GSK tops list ranking big pharma’s global access to medicine

Posted: 14 November 2016 | | No comments yet

Read how the 2016 Access to Medicine Index ranks the top 20 pharmaceutical companies on their efforts to improve access to medicine in low- and middle-income countries…

The efforts of pharmaceutical companies to get their products to those who need it most, the vulnerable and the poor, and to address many global health priorities are getting more sophisticated. However, good practice is limited to a narrow range of products and countries and opportunities to expand such targeting of efforts are yet to be realised.


The 2016 Access to Medicine Index ranks the top 20 pharmaceutical companies on their efforts to improve access to medicine in low- and middle-income countries. It found that GSK, which leads the Index for the fifth time, performs best when it comes to matching its access activities with particular needs within the access to medicine agenda.

GSK is joined at the top of the Index by a closely packed group comprising Johnson & Johnson, Novartis and Merck. The pharmaceutical industry is extremely diverse, and this is reflected in the way each company approaches access to medicine. However, the four companies in this leadership group share some distinguishing characteristics. They have the most mature access programmes, with well-organised access strategies that support business development in emerging markets, where the need for access to medicine is high. They also show the most evidence of addressing independently identified high-priority needs.


GSK, J&J and Novartis top the access to medicine index

“We see evidence that collaborative R&D models are engaging the industry in developing urgently needed medicines they would not otherwise be considering because there is not enough of a commercial market for them,” said Jayasree Iyer, Executive Director of the Access to Medicine Foundation. “The partnership approach is working.”

The 2016 Index has assessed the extent to which a company’s access operations are needs-oriented: where actions match specific priorities identified by, for instance, countries, the global health community or the Index. In this regard, the Index analysis reveals uneven performance.

The companies have 850 products on the market for the 51 most burdensome diseases in low- and middle-income countries, and are developing another 420. This includes more than 100 products that have entered the pipeline since 2014 and 151 with low commercial incentive but which are urgently needed, mainly by the poor.


The majority, 67%, of the research projects that companies have for high-priority, low-incentive products are being conducted in partnerships, the Index finds.

Progress in making more medicines more available is also seen in the way companies are handling their patents and in the extent to which they are allowing other manufacturers to make generic versions of their products.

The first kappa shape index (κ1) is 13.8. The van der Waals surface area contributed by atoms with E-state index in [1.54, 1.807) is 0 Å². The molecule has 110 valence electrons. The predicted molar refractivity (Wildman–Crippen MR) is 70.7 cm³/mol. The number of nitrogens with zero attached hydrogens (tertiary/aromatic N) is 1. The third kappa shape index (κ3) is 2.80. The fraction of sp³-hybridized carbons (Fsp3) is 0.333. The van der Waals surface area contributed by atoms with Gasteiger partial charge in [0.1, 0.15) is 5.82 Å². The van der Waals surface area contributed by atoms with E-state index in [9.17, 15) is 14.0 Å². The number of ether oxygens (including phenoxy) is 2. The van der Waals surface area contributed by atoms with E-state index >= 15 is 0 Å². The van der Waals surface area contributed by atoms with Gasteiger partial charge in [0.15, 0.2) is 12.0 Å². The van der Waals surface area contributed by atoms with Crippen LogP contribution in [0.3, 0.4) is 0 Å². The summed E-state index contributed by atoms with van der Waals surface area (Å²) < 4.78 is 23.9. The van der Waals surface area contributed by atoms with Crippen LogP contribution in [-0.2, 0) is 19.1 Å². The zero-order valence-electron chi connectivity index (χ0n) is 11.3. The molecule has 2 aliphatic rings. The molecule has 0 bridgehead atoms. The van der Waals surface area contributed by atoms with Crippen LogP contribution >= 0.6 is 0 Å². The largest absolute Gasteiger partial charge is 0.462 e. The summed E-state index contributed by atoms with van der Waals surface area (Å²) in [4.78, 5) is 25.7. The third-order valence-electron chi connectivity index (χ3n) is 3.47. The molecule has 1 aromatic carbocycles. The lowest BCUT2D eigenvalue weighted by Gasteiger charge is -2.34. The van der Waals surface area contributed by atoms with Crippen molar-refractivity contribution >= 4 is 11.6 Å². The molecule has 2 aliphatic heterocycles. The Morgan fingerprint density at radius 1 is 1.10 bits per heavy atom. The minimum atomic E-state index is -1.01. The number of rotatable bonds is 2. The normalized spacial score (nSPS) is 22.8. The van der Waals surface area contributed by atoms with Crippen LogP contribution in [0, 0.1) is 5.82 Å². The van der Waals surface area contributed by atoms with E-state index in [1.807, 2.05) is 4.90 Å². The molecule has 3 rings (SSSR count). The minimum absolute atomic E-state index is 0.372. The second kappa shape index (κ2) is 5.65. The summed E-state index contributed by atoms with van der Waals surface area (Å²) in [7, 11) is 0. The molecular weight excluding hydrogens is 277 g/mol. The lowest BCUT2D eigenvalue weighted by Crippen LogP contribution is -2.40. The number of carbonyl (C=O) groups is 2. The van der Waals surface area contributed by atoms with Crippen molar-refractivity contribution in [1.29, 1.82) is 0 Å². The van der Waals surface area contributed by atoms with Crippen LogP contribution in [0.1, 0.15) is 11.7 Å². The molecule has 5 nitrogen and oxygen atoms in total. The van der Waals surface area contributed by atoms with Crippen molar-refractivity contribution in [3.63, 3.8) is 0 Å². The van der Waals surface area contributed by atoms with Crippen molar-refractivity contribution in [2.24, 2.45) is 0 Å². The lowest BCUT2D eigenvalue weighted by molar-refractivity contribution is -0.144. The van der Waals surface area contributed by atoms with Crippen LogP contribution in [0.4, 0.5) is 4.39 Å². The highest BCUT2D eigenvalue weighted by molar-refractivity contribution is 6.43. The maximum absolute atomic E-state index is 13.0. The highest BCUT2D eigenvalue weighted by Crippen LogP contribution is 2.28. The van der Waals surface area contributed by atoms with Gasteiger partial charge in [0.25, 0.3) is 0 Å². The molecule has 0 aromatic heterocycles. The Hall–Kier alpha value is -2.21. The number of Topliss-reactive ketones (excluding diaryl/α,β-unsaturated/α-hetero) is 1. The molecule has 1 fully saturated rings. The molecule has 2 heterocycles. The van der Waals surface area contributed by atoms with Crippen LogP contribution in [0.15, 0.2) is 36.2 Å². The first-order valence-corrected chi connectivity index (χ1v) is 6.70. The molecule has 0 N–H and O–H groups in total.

Since 2014, seven companies have published new or expanded pledges to waive or abandon patent rights for certain products in certain regions. More HIV/AIDS products are covered by voluntary licenses and these apply in more countries than they did before. And for the first time, they are being used to expand access to medicines for a disease other than HIV/AIDS – hepatitis C. Globally, between 130–150 million people have chronic hepatitis C infection.

“We have been assessing these 20 companies for 10 years now. We know what works, where. There is good practice and where there are mechanisms to incentivise industry engagement, such as patent pooling, collaborative R&D models, multi-stakeholder initiatives and international commitments to certain diseases, we see the industry responding,” Iyer said.

However, a product can only be made available in a country once it has been registered there. The Index finds that, for their newest products, companies apply for registration in only 25% of countries the Index identifies as the highest priority. 

Making products more affordable is another cornerstone of increasing access to medicine.

The Index finds that pricing schemes that take account of the ability to pay are being applied to one-third of relevant products. This has not changed since the last Index two years ago. Only 5% of products (44 out of 850) have such pricing strategies applied in countries the Index identifies as the highest-priority, with at least one socio-economic factor being taken into account. Around half of these products are from GSK and AstraZeneca.

Other findings include:

  • A quarter of companies (5) are piloting new business models that aim to reach low-income populations.
  • The diseases getting the most attention from company access activities are heart disease, lower respiratory infections and HIV/AIDS. R&D is still concentrated on five diseases, with lower respiratory infections getting the most focus, followed by diabetes, malaria, viral hepatitis and HIV/AIDS.
  • Most companies are working to strengthen healthcare systems in low- and middle-income countries. Six consistently match these activities to priorities identified by local parties, including governments.

The companies that rose most significantly up the Index were AstraZeneca and Takeda, which both extensively expanded and updated their access strategies. AstraZeneca climbed eight positions into the top 10 to take 7th position, while Takeda moved up five places to rank 15th.

Meanwhile, Novo Nordisk, Roche and Gilead have experienced the most significant drops in ranking, after being outperformed by peers.

“Access to medicine is a collective responsibility –from the industry to governments and the global health community– they need to challenge themselves to support the ramping up of these efforts to ensure they are expanded to more products in more countries so that pharmaceutical products reach the people who need them.”